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Nucleic Acids Res. 2019 Jul 26;47(13):e76. doi: 10.1093/nar/gkz281.

Data-driven characterization of molecular phenotypes across heterogeneous sample collections.

Author information

1
Institute of Biomedicine, School of Medicine, University of Eastern Finland, Kuopio, Finland.
2
Faculty of Medicine and Health Technology, Tampere University, Tampere, Finland.
3
Hematology Research Unit Helsinki, University of Helsinki and Department of Hematology, Helsinki University Hospital Comprehensive Cancer Center, Helsinki, Finland.
4
Tampere Center for Child Health Research, Tampere University and Tampere University Hospital, Tampere, Finland.
5
School of Computing, University of Eastern Finland, Joensuu, Finland.

Abstract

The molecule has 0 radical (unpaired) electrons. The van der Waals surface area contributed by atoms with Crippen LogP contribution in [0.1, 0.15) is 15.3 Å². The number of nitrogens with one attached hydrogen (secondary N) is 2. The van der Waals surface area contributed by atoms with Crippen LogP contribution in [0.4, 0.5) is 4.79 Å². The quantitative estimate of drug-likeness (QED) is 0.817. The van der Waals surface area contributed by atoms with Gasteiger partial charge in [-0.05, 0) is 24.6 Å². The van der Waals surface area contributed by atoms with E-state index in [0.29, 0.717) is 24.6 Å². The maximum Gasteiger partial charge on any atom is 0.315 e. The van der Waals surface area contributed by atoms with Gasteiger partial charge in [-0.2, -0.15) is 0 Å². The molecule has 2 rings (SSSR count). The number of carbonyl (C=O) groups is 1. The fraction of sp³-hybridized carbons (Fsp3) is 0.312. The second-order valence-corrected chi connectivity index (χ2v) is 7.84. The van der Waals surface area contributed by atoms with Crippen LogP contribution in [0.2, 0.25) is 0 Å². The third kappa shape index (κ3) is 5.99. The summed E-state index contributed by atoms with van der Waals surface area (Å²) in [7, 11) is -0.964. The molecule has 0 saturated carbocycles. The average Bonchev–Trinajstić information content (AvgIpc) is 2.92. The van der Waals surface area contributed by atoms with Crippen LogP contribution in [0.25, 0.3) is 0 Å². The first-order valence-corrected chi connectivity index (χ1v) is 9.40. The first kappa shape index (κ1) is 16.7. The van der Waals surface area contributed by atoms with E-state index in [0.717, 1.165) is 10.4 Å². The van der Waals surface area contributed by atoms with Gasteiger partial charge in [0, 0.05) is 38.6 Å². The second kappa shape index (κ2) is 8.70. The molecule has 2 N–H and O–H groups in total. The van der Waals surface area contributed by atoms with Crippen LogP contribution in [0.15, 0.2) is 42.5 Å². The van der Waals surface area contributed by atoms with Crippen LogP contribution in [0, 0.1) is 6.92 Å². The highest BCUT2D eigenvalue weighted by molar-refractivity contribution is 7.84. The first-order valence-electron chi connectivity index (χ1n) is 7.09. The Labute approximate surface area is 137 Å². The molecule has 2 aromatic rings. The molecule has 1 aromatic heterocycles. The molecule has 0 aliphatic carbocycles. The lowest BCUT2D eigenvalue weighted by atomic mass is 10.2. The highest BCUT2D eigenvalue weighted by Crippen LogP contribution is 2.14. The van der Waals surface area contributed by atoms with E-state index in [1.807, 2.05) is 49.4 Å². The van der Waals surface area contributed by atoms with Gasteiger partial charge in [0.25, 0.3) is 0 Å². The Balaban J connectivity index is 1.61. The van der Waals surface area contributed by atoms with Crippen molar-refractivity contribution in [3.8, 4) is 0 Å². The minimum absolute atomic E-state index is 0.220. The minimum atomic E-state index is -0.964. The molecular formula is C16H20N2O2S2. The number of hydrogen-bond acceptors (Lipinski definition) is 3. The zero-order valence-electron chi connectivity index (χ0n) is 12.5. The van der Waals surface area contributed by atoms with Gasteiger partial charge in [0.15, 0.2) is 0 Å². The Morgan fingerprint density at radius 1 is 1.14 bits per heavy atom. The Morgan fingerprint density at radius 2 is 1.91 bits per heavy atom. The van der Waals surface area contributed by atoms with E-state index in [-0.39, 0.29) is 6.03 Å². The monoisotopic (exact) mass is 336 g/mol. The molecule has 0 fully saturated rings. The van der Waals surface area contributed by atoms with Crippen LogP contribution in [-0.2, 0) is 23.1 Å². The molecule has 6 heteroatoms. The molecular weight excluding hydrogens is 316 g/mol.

Existing large gene expression data repositories hold enormous potential to elucidate disease mechanisms, characterize changes in cellular pathways, and to stratify patients based on molecular profiles. To achieve this goal, integrative resources and tools are needed that allow comparison of results across datasets and data types. We propose an intuitive approach for data-driven stratifications of molecular profiles and benchmark our methodology using the dimensionality reduction algorithm t-distributed stochastic neighbor embedding (t-SNE) with multi-study and multi-platform data on hematological malignancies. Our approach enables assessing the contribution of biological versus technical variation to sample clustering, direct incorporation of additional datasets to the same low dimensional representation, comparison of molecular disease subtypes identified from separate t-SNE representations, and characterization of the obtained clusters based on pathway databases and additional data. In this manner, we performed an integrative analysis across multi-omics acute myeloid leukemia studies. Our approach indicated new molecular subtypes with differential survival and drug responsiveness among samples lacking fusion genes, including a novel myelodysplastic syndrome-like cluster and a cluster characterized with CEBPA mutations and differential activity of the S-adenosylmethionine-dependent DNA methylation pathway. In summary, integration across multiple studies can help to identify novel molecular disease subtypes and generate insight into disease biology.

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